This topic contains 7 replies, has 5 voices, and was last updated by  sar 3 months, 4 weeks ago.

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  • #3374

    em
    Participant

    There are numerous signs all around London that there’s more than just fat bergs and trains under the pavements

    How Land Registry data reveals London’s secret tunnels

  • #3375

    Mick
    Participant

    Not just London. Manchester, Birmingham and several other large cities.

    Check out http://www.subbrit.org.uk/
    Lots more old, unused tunnels of all descriptions. Great for those who like exploring such places. (Just watch out for all that asbestos.)

    Also, if you fancy a bit of ‘urbex’, be aware that some may see it as ‘breaking and entering’. As some of the exchanges are in use and still classified, you could have all sorts of interesting legal problems.

  • #3376

    Ali
    Participant

    Not just London. Manchester, Birmingham and several other large cities.

    Including the rather awesome Williamson Tunnels under Liverpool:
    https://en.wikipedia.org/wiki/Williamson_Tunnels

  • #3377

    Mick
    Participant

    @ali Manchester is full of holes.
    There is, apparently, over 100 miles of coal mines beneath the city. As well a a big old nuclear bunker stretching from just behind Umist up to Salford Uni.

  • #3378

    troll
    Participant

    Also, if you fancy a bit of ‘urbex’, be aware that some may see it as ‘breaking and entering’. As some of the exchanges are in use and still classified, you could have all sorts of interesting legal problems.

    @mick Wrong. The whole point of Urbex is the code of conduct, which means that you do not break and enter. Breaking open a premises to enter is certainly a criminal offence as is vandalism, which is Criminal Damage. Urbex means entering without damaging anything, which is not a crime. There may be a civil case if the landowner wanted to try to prove that you caused them financial loss by your actions but that’s a matter for the civil, not criminal courts. Trespassers cannot therefore be prosecuted.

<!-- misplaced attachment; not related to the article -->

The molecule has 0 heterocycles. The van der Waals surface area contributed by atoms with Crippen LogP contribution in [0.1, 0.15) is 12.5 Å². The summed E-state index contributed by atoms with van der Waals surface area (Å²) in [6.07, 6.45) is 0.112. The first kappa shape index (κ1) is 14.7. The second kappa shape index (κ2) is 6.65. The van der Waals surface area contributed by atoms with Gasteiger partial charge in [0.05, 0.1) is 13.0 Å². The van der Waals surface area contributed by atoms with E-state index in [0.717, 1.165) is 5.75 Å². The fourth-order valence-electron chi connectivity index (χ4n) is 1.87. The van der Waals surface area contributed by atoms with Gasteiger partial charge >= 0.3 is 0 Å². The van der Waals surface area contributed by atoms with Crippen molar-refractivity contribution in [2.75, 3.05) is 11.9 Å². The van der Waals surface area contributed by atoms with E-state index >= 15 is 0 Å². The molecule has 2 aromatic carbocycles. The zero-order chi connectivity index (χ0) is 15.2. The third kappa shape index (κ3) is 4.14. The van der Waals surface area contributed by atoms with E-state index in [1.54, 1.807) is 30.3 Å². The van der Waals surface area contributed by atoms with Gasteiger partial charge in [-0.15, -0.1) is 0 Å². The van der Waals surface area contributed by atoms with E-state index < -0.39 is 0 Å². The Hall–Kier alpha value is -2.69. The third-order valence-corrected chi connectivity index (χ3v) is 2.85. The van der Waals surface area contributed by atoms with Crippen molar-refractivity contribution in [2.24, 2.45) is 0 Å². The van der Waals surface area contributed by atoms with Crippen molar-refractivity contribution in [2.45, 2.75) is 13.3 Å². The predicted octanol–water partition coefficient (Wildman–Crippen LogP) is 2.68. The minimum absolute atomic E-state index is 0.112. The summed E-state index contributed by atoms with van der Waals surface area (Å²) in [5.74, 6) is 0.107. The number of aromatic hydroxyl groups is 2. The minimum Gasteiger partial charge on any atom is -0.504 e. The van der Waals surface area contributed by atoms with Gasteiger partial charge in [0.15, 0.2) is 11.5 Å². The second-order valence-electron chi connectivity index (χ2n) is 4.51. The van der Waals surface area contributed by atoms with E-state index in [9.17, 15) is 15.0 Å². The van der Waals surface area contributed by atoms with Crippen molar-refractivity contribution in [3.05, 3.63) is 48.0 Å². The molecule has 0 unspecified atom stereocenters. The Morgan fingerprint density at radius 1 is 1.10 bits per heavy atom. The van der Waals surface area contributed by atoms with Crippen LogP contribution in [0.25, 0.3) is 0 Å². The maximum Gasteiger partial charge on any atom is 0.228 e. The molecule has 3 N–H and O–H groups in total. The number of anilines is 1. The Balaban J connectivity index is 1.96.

• #3379

    sar
    Participant

    I would urge anyone looking to do any underground exploration to invest in a gas detector.
    Not cheap at £350 plus vat for a BW 4 gas unit but it might save your life.
    There can be lots of rotted vegetation or human waste in tunnels and old sewers and walking through it can and will release poisonous and explosive gas.
    On the explosive side of things turning your phone off and investing £40 on an atex rated torch might save your life too.

  • #3380

    em
    Participant

    @sar Good advice. Years ago I used to have a job surveying sewers. Standard practice was to drop the meter down the manhole on a length of rope prior to entry.

    Very rare to see a toxic or explosive environment, but low oxygen was very common. Manholes, step irons and fixed ladders rust, and the oxgen needed in that process comes out of the air in the shaft and doesn’t get replaced.

    On a few occasions the oxygen level was so low as to have rendered you unconscious before you had a chance to get back out.

  • #3381

    sar
    Participant

    @em Toxic and explosive is rarer than low oxygen but I have seen it more times than I would like.
    Often things are fine until you disturb the old sludge in the bottom of the chamber leading to a release of Hydrogen Sulphide. The problem with that lovely gas is you only smell it for a second before your nasal receptors are burned out to it and I forget the numbers but it only takes something like 30ppm to kill you.
    Entry in to a confined space should always be preceded by a 5 minute dip test set to peek readings then a personal monitor should be carried at all times.

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